The plan also would change the middle schools into which four elementary schools currently feed students. Cecil Floyd students would attend North instead of South; Royal Heights students would attend East instead of North; Kelsey Norman students would attend South instead of East; and Emerson students (combined with Irving students) would attend South instead of North.

Cravens said those changes are necessary to balance enrollment at the schools. He said South — the largest of the three middle schools, partly as a result of a post-storm population shift to the south and west parts of Joplin — would not be able to handle students from the combined Irving-Emerson school on top of students from Cecil Floyd and Stapleton, which are the largest elementary schools.

South currently has an enrollment of 648 students, compared with 472 students at East and 572 students at North. Under the proposal and based on current enrollment, South would have 630 students next year and 585 students during the 2014-15 academic year, while East would have 487 and 500 students and North would have 602 and 575 students during those two years, respectively.

Current middle school students will not be affected, Cravens said. This year’s fifth-graders would attend their new middle school next year, but those with a sibling attending their current middle school could also attend that school, he said.

In response to a question last week from school board member Dawn Sticklen, the district’s director of curriculum, Terri Hart, said teachers and students at the three middle schools have access to the same curricula and materials. Some extracurricular activities or clubs might differ among the schools depending on the individual teachers who sponsor those organizations.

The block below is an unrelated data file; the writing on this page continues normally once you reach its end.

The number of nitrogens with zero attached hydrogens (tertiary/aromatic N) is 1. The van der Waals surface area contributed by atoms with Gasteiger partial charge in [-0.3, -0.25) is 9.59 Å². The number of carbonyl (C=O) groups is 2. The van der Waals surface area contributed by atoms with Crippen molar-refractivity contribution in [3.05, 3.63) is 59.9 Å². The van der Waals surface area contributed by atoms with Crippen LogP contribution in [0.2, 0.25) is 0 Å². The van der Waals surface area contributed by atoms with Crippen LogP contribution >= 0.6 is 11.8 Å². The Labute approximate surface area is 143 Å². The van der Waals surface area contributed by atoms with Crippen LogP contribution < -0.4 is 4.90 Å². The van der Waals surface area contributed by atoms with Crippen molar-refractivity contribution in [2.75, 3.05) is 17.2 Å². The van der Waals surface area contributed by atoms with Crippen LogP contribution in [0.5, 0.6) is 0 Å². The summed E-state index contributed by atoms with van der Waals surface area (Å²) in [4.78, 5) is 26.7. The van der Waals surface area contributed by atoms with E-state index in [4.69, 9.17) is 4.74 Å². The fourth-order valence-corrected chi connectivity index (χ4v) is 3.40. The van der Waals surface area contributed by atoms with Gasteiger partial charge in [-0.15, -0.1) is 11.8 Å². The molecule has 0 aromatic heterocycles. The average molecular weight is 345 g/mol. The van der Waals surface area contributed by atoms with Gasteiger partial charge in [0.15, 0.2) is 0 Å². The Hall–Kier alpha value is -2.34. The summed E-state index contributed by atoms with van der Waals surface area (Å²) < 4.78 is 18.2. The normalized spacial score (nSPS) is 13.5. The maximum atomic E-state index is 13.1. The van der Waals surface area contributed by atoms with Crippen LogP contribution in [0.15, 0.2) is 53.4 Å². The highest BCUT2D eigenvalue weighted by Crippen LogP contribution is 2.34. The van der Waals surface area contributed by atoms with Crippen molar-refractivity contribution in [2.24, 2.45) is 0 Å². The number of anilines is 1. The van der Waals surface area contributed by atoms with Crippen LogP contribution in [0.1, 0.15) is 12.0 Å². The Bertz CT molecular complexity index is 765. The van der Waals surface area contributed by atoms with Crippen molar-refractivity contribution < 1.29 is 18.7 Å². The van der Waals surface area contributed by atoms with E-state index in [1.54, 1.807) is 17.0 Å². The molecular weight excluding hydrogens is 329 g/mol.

Sticklen, a parent of two South Middle School students, said later that she asked the question for parents whose children will be rezoned to another middle school.

“I am only familiar with what is offered at my child’s school,” she said. “When your child doesn’t attend a different school, you don’t really know what’s offered.”

Parent reactions

Some parents disagree that the plan as proposed is the best option for students. Laura Fedie, who has two children at Cecil Floyd, said her fifth-grade daughter is upset that many of her friends have been redistricted to Irving. Those students will attend South Middle School next year, while her daughter and others who remain in the Cecil Floyd zone will attend North.

“It’s frustrating because ... it’s literally split down the middle,” she said of her daughter’s group of friends. “She is frustrated and stressing about it. She had her heart set on going to South, and now she’s going to North.”

Fedie said she thinks the redistricting plan should have focused only on the schools affected by the tornado. She thinks the plan as proposed causes an unnecessary shuffling of elementary students.

“What I told my daughter is that really the educational part of this is the main purpose so everyone’s in even classes, but at the same time, if the children are unhappy because they’re split up from their friends, they’re not going to be functioning at their highest capacity,” she said.

Stacy Smith, who has a fifth-grade son at Jefferson, said she thinks the plan is neither convenient for parents nor economical for the district. She said she thinks the middle school that students attend should be based on students’ home address, rather than which elementary school they attended.

She said students in the western edge of the Royal Heights zone, for example, live closer to North — their current middle school — than to East, where they would attend if the plan is approved.

“I wonder, with gas prices as they are, is it economical to take them from that area and bus them all the way to East 20th Street?” she said.

But Jennifer Wardlow, the mother of a kindergartner and a fourth-grader at Royal Heights and a member of the redistricting committee, is optimistic that the plan will free up classroom space so the school can get rid of its trailers. She also said the change of middle school isn’t a problem for her or her children.

“For me, personally, it didn’t really matter what middle school they go to,” she said.

Parent meeting

An information session for parents is set for 6 p.m. Monday, Feb. 18, at the Joplin Schools Administration Building, 3901 E. 32nd St.